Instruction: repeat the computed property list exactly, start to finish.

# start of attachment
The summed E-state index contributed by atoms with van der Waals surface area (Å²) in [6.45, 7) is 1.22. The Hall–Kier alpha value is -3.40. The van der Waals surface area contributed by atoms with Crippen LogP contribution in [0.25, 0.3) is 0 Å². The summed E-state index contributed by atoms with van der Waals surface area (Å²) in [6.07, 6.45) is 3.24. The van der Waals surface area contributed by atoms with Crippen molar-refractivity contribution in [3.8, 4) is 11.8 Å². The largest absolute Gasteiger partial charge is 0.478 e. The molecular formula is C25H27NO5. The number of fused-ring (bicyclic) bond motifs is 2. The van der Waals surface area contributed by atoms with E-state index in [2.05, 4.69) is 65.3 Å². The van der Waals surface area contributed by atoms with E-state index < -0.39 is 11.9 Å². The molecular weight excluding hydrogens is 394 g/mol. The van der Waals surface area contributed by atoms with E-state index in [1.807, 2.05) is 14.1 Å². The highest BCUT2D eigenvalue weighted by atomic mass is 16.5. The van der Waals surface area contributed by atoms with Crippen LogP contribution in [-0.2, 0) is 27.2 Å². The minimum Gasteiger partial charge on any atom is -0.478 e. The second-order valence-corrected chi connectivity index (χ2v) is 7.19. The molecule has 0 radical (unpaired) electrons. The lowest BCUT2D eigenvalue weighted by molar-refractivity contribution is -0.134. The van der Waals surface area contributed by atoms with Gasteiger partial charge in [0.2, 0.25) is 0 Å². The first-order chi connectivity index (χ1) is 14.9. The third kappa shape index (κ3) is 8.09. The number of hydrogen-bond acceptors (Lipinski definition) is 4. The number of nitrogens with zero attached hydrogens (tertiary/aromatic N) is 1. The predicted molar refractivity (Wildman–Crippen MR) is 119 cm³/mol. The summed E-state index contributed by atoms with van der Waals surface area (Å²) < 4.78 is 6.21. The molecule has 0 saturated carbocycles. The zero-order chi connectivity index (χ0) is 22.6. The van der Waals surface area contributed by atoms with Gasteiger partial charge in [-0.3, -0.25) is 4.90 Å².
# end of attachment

The summed E-state index contributed by atoms with van der Waals surface area (Å²) in [6.45, 7) is 1.22. The Hall–Kier alpha value is -3.40. The van der Waals surface area contributed by atoms with Crippen LogP contribution in [0.25, 0.3) is 0 Å². The summed E-state index contributed by atoms with van der Waals surface area (Å²) in [6.07, 6.45) is 3.24. The van der Waals surface area contributed by atoms with Crippen molar-refractivity contribution in [3.8, 4) is 11.8 Å². The largest absolute Gasteiger partial charge is 0.478 e. The molecular formula is C25H27NO5. The number of fused-ring (bicyclic) bond motifs is 2. The van der Waals surface area contributed by atoms with E-state index in [2.05, 4.69) is 65.3 Å². The van der Waals surface area contributed by atoms with E-state index < -0.39 is 11.9 Å². The molecular weight excluding hydrogens is 394 g/mol. The van der Waals surface area contributed by atoms with E-state index in [1.807, 2.05) is 14.1 Å². The highest BCUT2D eigenvalue weighted by atomic mass is 16.5. The van der Waals surface area contributed by atoms with Crippen LogP contribution in [-0.2, 0) is 27.2 Å². The minimum Gasteiger partial charge on any atom is -0.478 e. The second-order valence-corrected chi connectivity index (χ2v) is 7.19. The molecule has 0 radical (unpaired) electrons. The lowest BCUT2D eigenvalue weighted by molar-refractivity contribution is -0.134. The van der Waals surface area contributed by atoms with Gasteiger partial charge in [0.2, 0.25) is 0 Å². The first-order chi connectivity index (χ1) is 14.9. The third kappa shape index (κ3) is 8.09. The number of hydrogen-bond acceptors (Lipinski definition) is 4. The number of nitrogens with zero attached hydrogens (tertiary/aromatic N) is 1. The predicted molar refractivity (Wildman–Crippen MR) is 119 cm³/mol. The summed E-state index contributed by atoms with van der Waals surface area (Å²) < 4.78 is 6.21. The molecule has 0 saturated carbocycles. The zero-order chi connectivity index (χ0) is 22.6. The van der Waals surface area contributed by atoms with Gasteiger partial charge in [-0.3, -0.25) is 4.90 Å².